It’s a known fact that the New York Giants need help along the offensive line. D.J. Fluker is an interesting and intriguing option.
When looking back at the 2016 offseason, the New York Giants won at nearly every level.
Jerry Reese’s three biggest signing — Olivier Vernon, Janoris Jenkins, and Damon Harrison — were all considered home run signings. The front office drafted Eli Apple, Sterling Shepard, Jerell Adams, and Paul Perkins, all of whom were regular contributors by season’s end. They found value players both on the free agent scrap heap (Keenan Robinson, Kelvin Sheppard, Coty Sensabaugh) and in the undrafted free agent market (Andrew Adams, Romeo Okwara).
When it comes to free agency, this offseason won’t be as flashy as last. The Giants originally had $31 million in cap space to play with; but once they slapped the franchise tag on Jason Pierre-Paul — one that cost the team $17 million — that figure took a significant hit. Sure, the organization and JPP can work out a long-term pact, but the number won’t be much lower than what he’s currently signed for.
Because of this, the Giants will be hunting for bargains instead of luring in top names. And despite the recent upgrades, there are still glaring holes on the roster.
One of said holes is along the offensive line, where right guard and both tackles can be upgraded. Fortunately, there may be a player who fits the mold of a player that still has upside and won’t be as expensive as Russell Okung, Andrew Whitworth, Ricky Wagner, or Riley Reiff.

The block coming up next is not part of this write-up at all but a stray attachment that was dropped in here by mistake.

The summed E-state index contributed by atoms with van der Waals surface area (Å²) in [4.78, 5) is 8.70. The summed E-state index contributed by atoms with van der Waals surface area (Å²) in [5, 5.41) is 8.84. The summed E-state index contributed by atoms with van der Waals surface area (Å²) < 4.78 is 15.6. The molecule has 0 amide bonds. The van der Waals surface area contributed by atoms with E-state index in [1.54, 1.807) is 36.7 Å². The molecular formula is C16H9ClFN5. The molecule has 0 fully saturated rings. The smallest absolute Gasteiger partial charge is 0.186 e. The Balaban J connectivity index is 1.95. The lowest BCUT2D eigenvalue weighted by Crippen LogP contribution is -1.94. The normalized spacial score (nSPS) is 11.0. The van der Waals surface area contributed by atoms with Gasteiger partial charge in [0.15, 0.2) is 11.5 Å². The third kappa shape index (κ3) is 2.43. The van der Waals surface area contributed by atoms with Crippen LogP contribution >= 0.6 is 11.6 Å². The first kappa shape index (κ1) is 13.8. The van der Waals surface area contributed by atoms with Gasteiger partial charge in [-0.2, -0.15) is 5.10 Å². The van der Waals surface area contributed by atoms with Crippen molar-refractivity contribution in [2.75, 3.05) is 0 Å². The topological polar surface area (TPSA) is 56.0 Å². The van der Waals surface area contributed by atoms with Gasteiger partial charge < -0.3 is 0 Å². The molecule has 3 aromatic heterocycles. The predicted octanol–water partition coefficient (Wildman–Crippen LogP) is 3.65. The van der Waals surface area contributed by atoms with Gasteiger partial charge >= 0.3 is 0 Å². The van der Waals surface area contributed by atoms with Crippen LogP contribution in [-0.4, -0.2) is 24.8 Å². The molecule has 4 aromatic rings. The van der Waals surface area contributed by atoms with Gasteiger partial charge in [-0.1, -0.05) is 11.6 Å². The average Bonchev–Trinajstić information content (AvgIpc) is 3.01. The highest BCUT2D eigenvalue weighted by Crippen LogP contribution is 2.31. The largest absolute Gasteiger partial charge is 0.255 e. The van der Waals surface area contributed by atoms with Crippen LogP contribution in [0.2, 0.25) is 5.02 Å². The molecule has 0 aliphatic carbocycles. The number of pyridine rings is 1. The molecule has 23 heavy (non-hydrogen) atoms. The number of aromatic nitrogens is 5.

That’s D.J. Fluker.
Fluker, of course, was the 11th overall pick by the San Diego Chargers in the historically bad 2013 NFL Draft. On Tuesday afternoon, the organization decided to cut their offensive linemen after believing that the $8.8 million he was owed in 2017 wasn’t worth his production.
The decision to cut him, however, wasn’t all about money.
Fluker has been recognized as someone who struggles mentally, not physically. While it’s a positive that he can maul the opposition into the ground, continuously missing assignments is worse than being overpowered in the trenches. Continuing with that theme, Fluker doesn’t always play with his head as he’s been flagged for some boneheaded penalties in the past.
But for all the negatives Fluker brings to the table, they’re outweighed significantly.
When looking up and down all NFL rosters, there may not be a player that’s tougher than the lineman. In his four-year career, he’s missed just six games despite dealing with a laundry list of injuries. Fluker is also versatile, as he’s played — and played well — at both right tackle and right guard. That won’t solve the Giants problems on the outside but he would be a significant upgrade over both John Jerry and Bobby Hart.
On top of his durability, versatility, and age, one thing that puts Fluker above the rest is his determination. When playing for the Chargers, he had a reputation of playing with passion, pouring his heart out each and every week, and being a great teammate. Those intangibles aren’t only great for the organization that signs him, but they can’t be taught.
It remains to be seen what the market for Fluker is; by the looks of things, there will be plenty of teams vying for his services.
But the Giants desperately need an upgrade to aid the offense. Does Fluker have the greatest track record? No.
But he’s a gamble worth taking.